The Metropolitan Police acted “appropriately” at a vigil for Sarah Everard in south London earlier this month, a police watchdog has found.
The force came under intense criticism after women were handcuffed and removed from crowds on Clapham Common.
An inspectorate found that officers did not communicate enough on the night – but the response had been “measured”.
It called the media coverage a “public relations disaster” that damaged public confidence in policing.
Ms Everard, 33, was last seen walking home nearby on 3 March. Her body was found a week later in woodland near Ashford, Kent – prompting a public debate over women’s safety.
Images and footage from the resulting vigil on Clapham Common prompted widespread concern, including among the country’s most prominent political figures.
Prime Minister Boris Johnson said he was “deeply concerned” by the scenes, while Labour leader Sir Keir Starmer called them “disturbing”.
The home secretary commissioned an independent investigation into the force’s decisions on the evening of the vigil, which were taken in the light of Covid restrictions.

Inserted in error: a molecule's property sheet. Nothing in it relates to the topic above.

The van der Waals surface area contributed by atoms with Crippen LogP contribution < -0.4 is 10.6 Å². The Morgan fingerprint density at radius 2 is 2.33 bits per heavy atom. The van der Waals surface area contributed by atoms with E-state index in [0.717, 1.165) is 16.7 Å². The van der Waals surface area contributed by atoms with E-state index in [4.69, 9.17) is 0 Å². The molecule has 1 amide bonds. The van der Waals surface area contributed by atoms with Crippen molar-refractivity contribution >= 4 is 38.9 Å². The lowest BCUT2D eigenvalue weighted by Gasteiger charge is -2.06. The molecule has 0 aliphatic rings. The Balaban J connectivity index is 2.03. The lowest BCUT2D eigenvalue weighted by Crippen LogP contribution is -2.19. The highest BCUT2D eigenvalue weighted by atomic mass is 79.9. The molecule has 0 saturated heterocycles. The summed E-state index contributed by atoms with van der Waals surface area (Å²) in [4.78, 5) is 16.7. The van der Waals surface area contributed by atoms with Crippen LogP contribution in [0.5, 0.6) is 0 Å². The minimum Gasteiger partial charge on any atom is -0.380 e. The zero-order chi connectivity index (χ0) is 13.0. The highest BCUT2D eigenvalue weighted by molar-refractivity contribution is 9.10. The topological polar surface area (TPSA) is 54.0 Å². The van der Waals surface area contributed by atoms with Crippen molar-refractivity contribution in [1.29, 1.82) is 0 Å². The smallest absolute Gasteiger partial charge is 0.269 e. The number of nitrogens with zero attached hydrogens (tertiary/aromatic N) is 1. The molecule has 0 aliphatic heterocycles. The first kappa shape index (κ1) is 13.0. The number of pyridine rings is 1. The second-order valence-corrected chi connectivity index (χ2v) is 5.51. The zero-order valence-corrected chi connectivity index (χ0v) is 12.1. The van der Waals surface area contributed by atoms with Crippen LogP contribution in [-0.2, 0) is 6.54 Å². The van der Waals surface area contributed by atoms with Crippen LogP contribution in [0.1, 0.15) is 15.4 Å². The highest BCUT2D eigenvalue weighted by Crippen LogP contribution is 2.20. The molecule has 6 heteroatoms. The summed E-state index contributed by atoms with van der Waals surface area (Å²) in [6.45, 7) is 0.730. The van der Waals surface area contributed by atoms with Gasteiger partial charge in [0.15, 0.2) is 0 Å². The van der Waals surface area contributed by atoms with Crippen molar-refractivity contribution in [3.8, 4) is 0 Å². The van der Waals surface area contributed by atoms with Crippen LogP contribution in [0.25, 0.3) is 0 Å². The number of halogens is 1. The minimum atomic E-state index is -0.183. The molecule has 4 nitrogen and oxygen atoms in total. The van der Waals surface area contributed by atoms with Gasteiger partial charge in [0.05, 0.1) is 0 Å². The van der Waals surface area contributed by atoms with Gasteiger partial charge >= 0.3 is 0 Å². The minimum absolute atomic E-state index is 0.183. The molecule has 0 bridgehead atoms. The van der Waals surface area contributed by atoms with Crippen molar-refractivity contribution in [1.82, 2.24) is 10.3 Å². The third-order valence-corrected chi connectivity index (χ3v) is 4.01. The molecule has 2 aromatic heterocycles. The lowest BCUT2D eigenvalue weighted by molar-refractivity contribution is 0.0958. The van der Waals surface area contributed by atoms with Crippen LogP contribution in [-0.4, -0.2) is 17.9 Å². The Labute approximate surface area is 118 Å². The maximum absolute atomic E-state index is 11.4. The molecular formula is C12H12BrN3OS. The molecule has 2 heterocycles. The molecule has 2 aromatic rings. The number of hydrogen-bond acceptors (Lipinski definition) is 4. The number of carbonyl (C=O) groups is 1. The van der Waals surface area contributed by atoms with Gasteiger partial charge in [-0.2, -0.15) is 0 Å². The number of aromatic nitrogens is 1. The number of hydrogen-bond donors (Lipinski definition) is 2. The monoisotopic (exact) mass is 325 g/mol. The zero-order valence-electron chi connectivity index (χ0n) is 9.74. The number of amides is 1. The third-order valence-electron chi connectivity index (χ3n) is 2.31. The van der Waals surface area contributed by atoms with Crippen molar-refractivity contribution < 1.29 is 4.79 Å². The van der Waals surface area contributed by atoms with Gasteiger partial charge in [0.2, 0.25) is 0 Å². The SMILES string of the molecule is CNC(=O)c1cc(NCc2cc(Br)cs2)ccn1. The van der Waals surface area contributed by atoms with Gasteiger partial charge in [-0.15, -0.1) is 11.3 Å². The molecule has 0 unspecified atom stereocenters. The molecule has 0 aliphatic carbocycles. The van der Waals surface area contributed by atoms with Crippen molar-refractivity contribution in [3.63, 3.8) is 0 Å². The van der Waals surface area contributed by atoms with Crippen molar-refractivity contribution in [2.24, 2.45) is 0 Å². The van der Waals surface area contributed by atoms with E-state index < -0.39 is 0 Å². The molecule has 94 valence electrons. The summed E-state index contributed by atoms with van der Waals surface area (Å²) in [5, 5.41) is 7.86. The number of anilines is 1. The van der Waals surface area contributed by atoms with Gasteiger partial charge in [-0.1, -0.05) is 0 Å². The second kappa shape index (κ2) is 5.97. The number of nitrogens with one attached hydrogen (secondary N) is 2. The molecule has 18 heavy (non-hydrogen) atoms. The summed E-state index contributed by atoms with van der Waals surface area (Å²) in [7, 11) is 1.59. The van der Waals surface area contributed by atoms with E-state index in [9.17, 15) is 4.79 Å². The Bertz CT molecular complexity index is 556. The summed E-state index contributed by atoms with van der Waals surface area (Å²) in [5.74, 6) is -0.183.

Her Majesty’s Inspectorate of Constabulary (HMIC) found that the force was “justified” in deciding that the risks of transmitting coronavirus “were too great to ignore”, and that officers “did their best to peacefully disperse the crowd”.
However, it added that “there was insufficient communication between police commanders about changing events on the ground”.
HMIC said calls for Met Police Commissioner Cressida Dick to resign – including from Liberal Democrat leader Sir Ed Davey – were “unwarranted”.
The inspectorate said “the chorus of those condemning” the force after the event showed “a distinct lack of respect for public servants facing… a sensitive and complex situation”.
“It is one thing… to recognise that the scenes were worrying or upsetting (and to order an inspection such as this). It is another to jump to conclusions – and in doing so, undermine public confidence in policing – based on very limited evidence,” the report said.
HMIC said “a more conciliatory response after the event might have served the Met’s interests better”.
HMIC said its inspection involved reviewing documents and body camera video footage.
Matt Parr, who led the inspection team, said: “We found that there are some things the Met could have done better, but we saw nothing to suggest police officers acted in anything but a measured and proportionate way in challenging circumstances.”
An inquest into Ms Everard’s death has been adjourned until the conclusion of criminal proceedings.
PC Wayne Couzens, 48, has been charged with her murder and kidnap.
He has been remanded in custody to appear at the Old Bailey on 9 July ahead of a trial that is set to start on 25 October.